• Furthermore, his goals of creating Shadow Pokémon that didn't need his underlings to control them might have been a matter of Combat Pragmatism. A "Wild" Shadow Pokémon would be much more likely to ignore typical battle conventions and just go for a killshot on an enemy trainer if it saw the chance. They wouldn't need many levels for that.
    • The creation of Shadow Pokémon was an effort to turn them into nothing more than war machines. A Pokémon with no sense of mercy or moral reasoning has no issue with outright killing Pokémon, or even attacking people, such as how the Shadow Makuhita strikes Wes in his first fight against their kind. Evice wanted an army of killing machines; to do that, he closed off their hearts, because the majority of trained Pokémon are not inherently evil enough to do such things.
    • If you fail to catch a Shadow Pokémon from someone, but you get another chance to snag it later, the Pokémon will still be the same level with the same attacks and stats, even if this makes the trainer's other Pokémon several levels higher than it. This makes sense when you remember that Shadow Pokémon in your possession don't level up or learn new attacks until they've been purified — the same is true for other trainers.
    • It also makes sense given just how much Pokemon's themes (competitive gameplay not withstanding) emphasize the bond between trainer and Pokemon, and how it helps both of them grow. Shadow Pokemon aren't just the opposite of the nature of Pokemon in regards that battling is not akin to dogfighting or war machines, but that it also permanently ensures that there can be no bond between Pokemon and trainer. A Pokemon that has had its heart closed off cannot grow, bond, or develop beyond the level it was at because it's had its ability to emotionally grow and change permanently stunted. And to really add the cherry on top, the fact that Shadow Pokemon are still able to open up their hearts again, and in the process learn their lost skills again only proves how worthless the idea of Shadow Pokemon are. The Shadow Pokemon plan was basically doomed from the start.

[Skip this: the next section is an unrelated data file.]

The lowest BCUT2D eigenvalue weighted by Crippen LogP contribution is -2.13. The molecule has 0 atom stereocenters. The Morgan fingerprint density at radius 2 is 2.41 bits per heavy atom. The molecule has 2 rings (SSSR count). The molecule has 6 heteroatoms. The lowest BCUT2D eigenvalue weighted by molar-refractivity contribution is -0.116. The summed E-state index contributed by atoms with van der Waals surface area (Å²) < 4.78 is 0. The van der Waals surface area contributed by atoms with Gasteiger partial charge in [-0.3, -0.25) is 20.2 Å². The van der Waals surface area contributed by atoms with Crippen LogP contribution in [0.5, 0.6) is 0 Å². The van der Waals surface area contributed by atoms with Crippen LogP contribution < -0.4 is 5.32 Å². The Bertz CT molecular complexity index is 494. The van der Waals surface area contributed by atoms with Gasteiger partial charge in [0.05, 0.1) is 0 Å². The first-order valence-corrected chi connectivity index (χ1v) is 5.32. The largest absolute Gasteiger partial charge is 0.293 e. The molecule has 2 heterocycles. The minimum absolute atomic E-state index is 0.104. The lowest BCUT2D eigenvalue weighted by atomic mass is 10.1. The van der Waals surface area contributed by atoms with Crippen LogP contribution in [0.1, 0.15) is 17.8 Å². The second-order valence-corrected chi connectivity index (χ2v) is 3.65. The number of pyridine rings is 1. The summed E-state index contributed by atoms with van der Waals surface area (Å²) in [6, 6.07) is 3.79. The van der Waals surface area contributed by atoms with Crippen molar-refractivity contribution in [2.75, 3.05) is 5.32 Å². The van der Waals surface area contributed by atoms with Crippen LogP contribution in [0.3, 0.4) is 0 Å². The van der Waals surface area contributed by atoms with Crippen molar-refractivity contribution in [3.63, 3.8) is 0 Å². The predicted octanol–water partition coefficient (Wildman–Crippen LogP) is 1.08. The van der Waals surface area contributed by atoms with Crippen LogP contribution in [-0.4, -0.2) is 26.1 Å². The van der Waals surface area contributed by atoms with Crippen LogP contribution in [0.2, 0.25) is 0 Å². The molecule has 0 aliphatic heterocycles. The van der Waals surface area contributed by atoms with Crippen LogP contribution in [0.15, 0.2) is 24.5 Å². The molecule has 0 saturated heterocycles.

• The first 3D games were titled Pokémon Stadium, which underlines the "battle as sport" theme of the main series RPGs. "Colosseum", however, is an allusion to ancient Roman mortal combat between slaves... and the plot depicts Pokémon who are stolen and robbed of their free will.
    • Shadow Pokémon are little else than weapons for them. With their hearts being sealed away, the Pokémon have no trouble doing things even as terrible as attacking trainers. A fight with a Shadow Pokémon is very much a fight between life and death, the same as any gladiatorial fights in the ancient Roman Colosseum.
  • Cipher mentions that their plan in Realgam Tower is to raise enough money with Shadow Pokémon battles to fund their world domination plans. But if the true leader of Cipher really was the obscenely rich Mr. Verich all along and he had the tower built, why would they need more money in the first place? Then you remember the idea was specifically for "wealthy old men" to bet and you realize their real goal wasn't money, but for the Orre branch of Cipher to convince their absolute leader to support and fund the Shadow Pokémon plan while still being able to attend incognito.